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This article provides the first comprehensive analysis in the legal literature of the federal government’s new income-driven student loan repayment programs, known as Income-Based Repayment and Pay As You Earn. In a set of gradual and little-noticed statutory and regulatory moves, the federal government, through these programs, has dramatically reshaped higher education finance in ways that schools, students, and even the government itself are only beginning to understand.

Under IBR and PAYE, a student borrower pays no more than 10% of her discretionary income in loan service payments, and after a maximum of 20 years, the remaining debt is forgiven—for any borrower, regardless of degree, career, or debt load. This article argues that such an income-driven system is analogous to the federal government paying the up-front costs of higher education, but raising that money from a 10% “surtax” on the incomes of graduates. This is a huge change from the current mixture of debt-financed tuition, need-based grants, and moderate state subsidies.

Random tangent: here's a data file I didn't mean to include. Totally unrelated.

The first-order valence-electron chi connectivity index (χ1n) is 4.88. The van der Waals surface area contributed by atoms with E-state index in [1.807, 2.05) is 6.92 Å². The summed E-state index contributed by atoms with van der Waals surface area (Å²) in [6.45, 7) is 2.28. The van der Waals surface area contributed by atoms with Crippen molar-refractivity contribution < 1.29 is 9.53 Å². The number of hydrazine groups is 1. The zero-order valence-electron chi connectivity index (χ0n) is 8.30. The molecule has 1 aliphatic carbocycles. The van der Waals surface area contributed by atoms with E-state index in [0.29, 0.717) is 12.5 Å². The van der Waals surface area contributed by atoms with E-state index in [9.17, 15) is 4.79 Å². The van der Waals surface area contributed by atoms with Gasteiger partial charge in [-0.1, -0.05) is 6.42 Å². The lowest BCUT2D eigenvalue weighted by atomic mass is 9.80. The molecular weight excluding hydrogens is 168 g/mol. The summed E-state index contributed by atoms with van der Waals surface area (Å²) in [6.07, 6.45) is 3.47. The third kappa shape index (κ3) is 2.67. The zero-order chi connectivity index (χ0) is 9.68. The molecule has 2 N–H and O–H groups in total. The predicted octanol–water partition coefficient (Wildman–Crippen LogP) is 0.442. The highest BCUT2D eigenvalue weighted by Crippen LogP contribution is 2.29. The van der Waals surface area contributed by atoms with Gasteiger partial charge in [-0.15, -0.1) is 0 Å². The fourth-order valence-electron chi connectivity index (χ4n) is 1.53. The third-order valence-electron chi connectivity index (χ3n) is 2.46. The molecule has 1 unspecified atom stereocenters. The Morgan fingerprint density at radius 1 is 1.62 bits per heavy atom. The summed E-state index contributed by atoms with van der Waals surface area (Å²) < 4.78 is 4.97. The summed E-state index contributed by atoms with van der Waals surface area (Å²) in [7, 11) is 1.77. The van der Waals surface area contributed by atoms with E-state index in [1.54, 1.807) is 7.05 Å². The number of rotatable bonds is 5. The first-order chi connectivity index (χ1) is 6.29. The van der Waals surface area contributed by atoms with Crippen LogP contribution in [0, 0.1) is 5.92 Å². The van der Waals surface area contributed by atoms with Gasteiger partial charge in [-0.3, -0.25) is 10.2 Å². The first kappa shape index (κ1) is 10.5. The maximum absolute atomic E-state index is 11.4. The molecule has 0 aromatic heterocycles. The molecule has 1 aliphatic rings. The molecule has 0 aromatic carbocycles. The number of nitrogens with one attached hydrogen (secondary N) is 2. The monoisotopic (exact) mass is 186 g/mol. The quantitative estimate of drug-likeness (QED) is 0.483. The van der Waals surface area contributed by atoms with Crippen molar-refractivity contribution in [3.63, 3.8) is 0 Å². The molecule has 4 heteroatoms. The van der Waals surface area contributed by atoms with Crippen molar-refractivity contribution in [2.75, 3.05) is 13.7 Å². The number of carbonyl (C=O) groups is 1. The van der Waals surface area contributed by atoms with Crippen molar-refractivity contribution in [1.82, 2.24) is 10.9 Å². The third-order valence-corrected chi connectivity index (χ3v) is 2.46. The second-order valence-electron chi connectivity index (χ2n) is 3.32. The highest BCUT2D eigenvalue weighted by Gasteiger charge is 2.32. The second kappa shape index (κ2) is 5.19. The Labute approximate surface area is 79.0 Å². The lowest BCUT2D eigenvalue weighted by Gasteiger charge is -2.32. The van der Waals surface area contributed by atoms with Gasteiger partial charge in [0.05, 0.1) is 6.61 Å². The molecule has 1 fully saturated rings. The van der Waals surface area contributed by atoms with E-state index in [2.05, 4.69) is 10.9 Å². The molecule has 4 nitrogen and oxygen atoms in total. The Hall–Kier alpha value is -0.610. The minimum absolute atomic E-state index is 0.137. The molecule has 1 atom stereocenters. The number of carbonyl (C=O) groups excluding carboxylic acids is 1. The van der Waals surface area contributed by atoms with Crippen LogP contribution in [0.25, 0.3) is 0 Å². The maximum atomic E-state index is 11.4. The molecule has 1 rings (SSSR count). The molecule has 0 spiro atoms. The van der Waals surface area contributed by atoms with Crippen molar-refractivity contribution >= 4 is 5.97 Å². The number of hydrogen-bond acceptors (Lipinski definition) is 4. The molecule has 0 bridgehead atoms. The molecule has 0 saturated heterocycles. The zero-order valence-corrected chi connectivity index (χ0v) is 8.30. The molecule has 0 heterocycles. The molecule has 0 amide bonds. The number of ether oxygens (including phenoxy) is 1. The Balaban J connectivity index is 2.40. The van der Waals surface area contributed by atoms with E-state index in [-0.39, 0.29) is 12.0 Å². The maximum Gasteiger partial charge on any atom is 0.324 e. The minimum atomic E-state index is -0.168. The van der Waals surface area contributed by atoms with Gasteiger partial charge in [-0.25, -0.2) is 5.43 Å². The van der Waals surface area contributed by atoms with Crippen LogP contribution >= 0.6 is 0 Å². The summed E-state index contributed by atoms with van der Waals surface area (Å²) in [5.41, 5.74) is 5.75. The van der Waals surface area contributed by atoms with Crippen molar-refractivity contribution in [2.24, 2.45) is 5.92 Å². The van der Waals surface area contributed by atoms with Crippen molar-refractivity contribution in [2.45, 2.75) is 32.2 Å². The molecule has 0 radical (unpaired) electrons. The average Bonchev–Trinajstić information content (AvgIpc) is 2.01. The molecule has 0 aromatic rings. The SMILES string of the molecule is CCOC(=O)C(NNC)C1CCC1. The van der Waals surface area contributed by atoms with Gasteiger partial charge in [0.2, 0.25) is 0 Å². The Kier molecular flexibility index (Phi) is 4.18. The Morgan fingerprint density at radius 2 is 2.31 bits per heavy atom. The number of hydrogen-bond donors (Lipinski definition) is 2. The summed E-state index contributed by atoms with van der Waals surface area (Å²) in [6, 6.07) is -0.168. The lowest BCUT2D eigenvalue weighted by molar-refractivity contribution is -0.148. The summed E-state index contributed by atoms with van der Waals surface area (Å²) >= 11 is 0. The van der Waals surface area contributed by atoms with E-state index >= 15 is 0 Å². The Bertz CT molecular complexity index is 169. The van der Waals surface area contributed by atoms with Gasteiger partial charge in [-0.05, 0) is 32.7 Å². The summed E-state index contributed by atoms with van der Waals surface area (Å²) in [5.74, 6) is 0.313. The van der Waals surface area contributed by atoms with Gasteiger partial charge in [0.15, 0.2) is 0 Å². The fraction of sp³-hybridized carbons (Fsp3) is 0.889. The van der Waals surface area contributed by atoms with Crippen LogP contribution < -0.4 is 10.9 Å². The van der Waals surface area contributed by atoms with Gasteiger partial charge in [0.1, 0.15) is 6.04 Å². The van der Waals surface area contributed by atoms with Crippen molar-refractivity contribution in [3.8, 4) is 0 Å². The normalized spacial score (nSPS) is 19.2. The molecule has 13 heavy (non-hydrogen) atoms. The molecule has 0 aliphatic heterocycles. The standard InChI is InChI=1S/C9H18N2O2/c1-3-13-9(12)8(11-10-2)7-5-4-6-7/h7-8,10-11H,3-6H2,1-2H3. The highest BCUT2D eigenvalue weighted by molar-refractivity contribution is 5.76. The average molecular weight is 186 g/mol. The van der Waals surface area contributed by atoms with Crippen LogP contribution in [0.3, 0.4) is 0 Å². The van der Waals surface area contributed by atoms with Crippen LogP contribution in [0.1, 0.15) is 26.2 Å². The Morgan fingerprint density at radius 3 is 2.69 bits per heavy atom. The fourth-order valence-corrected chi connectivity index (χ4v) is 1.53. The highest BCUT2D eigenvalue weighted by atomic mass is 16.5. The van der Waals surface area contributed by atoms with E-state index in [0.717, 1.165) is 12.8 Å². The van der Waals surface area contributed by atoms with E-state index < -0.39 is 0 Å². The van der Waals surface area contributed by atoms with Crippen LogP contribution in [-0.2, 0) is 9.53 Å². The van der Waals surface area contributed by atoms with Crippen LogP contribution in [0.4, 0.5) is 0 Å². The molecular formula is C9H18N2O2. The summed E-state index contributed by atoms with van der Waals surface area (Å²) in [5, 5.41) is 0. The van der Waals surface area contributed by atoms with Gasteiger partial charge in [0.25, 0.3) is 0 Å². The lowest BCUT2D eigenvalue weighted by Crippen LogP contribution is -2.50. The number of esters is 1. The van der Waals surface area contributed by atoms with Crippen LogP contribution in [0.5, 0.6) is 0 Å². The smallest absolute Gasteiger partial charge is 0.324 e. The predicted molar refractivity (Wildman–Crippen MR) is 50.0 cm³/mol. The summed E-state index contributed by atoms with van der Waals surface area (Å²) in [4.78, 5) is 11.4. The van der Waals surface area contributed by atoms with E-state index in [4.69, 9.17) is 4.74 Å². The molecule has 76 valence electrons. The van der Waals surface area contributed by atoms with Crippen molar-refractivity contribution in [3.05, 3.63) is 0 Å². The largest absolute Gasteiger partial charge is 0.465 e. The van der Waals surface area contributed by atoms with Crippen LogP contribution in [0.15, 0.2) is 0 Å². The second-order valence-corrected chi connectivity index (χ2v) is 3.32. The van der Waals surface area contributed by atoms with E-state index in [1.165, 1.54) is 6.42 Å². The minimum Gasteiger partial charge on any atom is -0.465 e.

This framing raises important questions. Is this income-driven repayment structure appropriate? How tax-like and progressive are IBR and PAYE in fact, and can they be made more (or less) so? What are the risks and downsides of such a structure? This article claims that using a tax-like instrument such as income-driven repayment is well suited for higher education, given its economics, financial characteristics, and social benefits. In particular, the key difference between income-driven repayment and up-front need-based grants, such as Pell Grants, is that income-driven repayment makes a judgment of need based on ex post graduate income, rather than ex ante parental income. Based on this analysis, this article concludes with some novel suggestions for reform to PAYE.

Publication Citation

104 Geo. L.J. 229